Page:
A few months ago, I discussed how my company decided to fire our major account. While this was the right move, it was certainly worrisome to risk losing volume in a time of recession. But in analyzing our remaining accounts, we discovered that while these clients each represented lower sales volume, the gross profit was higher. This prompted me to recall one of the lessons my father Domenick taught me. He used to repeat the adage, “the big ones don’t let you eat and the little ones don’t let you sleep.”
It took a few years for this idea to sink in. The big accounts, with the large orders and popular name brands, seemed more glamorous. But we were squeezed on prices then and now. Sound familiar? The smaller accounts seemed to be bothersome for the amount of units they ordered but the gross profit margin was more attractive. Let’s remember the name of the game is profits and not just sales.
The aggravation or annoyance that you may encounter from handling smaller accounts should be ameliorated by the use of technology. With a sophisticated data base for enterprise resource planning, dealing with smaller accounts is made simpler. And they still remain profitable. Now that’s attractive.
In these challenging times, it’s important not just to review and select your account base but also to keep your mind and the minds of your associate’s wide open to new opportunities. Brainstorm with your team to develop fresh ideas for marketing and services. If you get fifty ideas contributed and only two are valuable, you are still ahead. Quoting from an Investor’s Business Daily article, Mr. Jay Forte, a consultant, reminds us to “tell your people that no matter what happens, we are all going to look for and take advantage of opportunities. By creating a culture of learning, where you’re soliciting input from all employees and sharing the latest news with them, you make it easier to include them in your hunt for opportunities. Have them gather information about you industry and talk to customers so that they’re always generating ideas.”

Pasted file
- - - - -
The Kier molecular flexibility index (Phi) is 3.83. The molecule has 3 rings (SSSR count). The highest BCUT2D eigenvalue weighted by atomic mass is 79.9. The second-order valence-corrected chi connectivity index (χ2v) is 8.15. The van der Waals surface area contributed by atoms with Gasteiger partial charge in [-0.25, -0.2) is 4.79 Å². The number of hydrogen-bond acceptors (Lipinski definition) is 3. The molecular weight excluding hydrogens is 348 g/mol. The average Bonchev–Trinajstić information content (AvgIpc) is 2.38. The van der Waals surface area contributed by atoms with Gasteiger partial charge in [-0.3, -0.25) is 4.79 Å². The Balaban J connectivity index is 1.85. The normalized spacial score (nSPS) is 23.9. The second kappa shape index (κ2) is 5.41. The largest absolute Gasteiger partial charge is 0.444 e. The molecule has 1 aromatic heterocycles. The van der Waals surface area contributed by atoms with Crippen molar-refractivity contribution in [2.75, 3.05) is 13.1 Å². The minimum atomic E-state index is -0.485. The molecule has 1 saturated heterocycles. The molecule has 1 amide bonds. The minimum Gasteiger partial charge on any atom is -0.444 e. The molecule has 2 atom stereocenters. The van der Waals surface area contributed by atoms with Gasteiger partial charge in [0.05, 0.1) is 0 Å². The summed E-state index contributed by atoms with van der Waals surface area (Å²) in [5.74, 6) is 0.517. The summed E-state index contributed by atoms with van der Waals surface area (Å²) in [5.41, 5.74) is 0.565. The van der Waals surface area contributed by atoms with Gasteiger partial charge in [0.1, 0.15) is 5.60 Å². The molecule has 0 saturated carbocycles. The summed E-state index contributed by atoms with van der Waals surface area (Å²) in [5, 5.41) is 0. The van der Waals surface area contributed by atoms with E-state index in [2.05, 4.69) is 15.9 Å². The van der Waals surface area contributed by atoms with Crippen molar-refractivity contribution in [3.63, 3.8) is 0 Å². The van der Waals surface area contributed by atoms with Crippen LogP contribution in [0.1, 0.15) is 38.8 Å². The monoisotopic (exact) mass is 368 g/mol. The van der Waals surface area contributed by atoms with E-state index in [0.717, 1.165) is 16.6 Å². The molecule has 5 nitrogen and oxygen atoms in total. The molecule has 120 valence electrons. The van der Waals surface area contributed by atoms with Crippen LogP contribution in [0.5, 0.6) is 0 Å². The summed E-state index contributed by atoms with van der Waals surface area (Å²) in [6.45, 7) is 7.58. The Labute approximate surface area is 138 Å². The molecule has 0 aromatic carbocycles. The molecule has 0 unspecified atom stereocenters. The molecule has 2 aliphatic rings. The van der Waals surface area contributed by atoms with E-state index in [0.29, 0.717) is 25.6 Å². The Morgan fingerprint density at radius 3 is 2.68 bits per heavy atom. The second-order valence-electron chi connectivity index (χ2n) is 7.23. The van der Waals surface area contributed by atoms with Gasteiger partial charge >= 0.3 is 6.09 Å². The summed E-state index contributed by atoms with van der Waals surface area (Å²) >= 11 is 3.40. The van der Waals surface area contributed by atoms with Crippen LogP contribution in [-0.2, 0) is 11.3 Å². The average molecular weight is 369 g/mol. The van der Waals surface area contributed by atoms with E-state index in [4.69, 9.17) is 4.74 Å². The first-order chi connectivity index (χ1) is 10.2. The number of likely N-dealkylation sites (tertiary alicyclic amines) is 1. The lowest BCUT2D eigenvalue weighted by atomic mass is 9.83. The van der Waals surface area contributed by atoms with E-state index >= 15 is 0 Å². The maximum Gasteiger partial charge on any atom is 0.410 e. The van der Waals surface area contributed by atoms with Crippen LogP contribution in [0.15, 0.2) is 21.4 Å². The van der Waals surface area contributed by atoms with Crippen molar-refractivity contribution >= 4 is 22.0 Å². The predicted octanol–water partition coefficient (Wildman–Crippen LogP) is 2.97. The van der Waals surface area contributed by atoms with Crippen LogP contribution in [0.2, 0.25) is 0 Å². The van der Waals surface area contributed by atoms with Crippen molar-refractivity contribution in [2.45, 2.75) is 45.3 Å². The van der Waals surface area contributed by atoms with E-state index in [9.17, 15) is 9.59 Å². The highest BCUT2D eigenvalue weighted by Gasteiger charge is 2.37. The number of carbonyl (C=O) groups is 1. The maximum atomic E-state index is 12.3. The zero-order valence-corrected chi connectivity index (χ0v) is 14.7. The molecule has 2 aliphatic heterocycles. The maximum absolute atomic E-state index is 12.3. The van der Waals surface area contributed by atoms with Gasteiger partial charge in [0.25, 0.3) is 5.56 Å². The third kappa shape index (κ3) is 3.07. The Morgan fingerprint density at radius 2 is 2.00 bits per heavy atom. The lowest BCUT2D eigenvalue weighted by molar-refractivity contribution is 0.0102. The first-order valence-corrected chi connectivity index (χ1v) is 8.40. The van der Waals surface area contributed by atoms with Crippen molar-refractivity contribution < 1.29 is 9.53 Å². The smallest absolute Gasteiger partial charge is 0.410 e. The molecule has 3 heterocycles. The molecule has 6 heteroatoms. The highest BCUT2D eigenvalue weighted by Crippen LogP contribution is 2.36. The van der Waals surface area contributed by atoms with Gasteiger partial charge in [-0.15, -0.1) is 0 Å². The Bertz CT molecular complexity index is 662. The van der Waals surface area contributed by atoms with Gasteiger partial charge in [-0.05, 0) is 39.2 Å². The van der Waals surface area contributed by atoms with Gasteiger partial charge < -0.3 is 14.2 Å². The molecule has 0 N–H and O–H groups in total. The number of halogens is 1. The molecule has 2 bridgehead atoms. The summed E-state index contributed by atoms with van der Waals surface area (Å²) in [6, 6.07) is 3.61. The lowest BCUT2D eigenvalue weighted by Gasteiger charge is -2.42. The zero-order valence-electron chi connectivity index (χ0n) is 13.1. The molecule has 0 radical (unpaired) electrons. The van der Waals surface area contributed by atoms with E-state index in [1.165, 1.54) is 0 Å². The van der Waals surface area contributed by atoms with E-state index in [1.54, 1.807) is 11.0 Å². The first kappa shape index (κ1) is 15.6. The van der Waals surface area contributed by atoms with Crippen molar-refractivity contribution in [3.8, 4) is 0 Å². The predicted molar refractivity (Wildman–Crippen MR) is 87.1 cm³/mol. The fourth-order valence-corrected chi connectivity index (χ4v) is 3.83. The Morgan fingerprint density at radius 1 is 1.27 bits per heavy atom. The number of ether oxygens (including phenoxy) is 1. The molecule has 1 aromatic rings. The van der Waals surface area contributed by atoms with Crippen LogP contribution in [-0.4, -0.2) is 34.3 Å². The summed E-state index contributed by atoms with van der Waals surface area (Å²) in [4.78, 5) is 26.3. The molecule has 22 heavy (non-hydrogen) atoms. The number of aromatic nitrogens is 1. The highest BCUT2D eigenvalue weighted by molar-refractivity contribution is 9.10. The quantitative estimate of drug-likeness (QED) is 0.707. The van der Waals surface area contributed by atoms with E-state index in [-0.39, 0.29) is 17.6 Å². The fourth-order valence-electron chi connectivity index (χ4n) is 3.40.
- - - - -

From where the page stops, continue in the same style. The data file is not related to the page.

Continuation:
My mind is more open than ever since my thirty-six years in this apparel and uniform industry. Fortunately, I have been through a number of recessions so while this experience may not be easy, it’s not unfamiliar. Now is the opportunity to apply different thinking about services and products. A few weeks ago, I took an unsolicited call from a sales VP in the shoe business. Typically in the past I would have dismissed the call as a mistake as we are in the apparel business. But I decided to listen. This fine gentlemen introduced me to his line of high-quality, slip-resistant shoes. Something I would have never thought about on my own now seemed a very natural extension for my uniform and career apparel clients in addition to the clothing we currently manufacture.
After a few weeks of speaking to clients about this line and networking with sales people I have know for many years, great interest has ensued. We are on the verge of confirming our first orders which will total more than 100,000 pair (about 24 container’s worth) of a product that never crossed my mind until 2009! In addition, due to this product expansion, for the first time, Greco Apparel, will be taking a booth at the NAUMD convention in Las Vegas in April, and sharing the booth and expense with my new shoe vendor. I induced them to join the NAUMD as well. Today, during a meeting with that sales VP, he thanked me for taking his initial phone call! It is I who is grateful as well.
Further in response to client demands and new prospective business, we are in the process of setting up a small and flexible sewing line. We can handle various products, small runs and give very quick turn time. Mostly we outsource our programs to larger contract factories. While we will continue with that strategy, those factories typically don’t want to be bothered with the smaller orders. But they are profitable and a means to service client needs. Customized response on typical items and the ability to produce specialty products in this career apparel business is a service my clients are delighted to have. I would not have thought this business attractive if the economic environment had not changed. Abraham Lincoln said. “Always bear in mind that your own resolution to succeed is more important that any other one thing.” Think about it.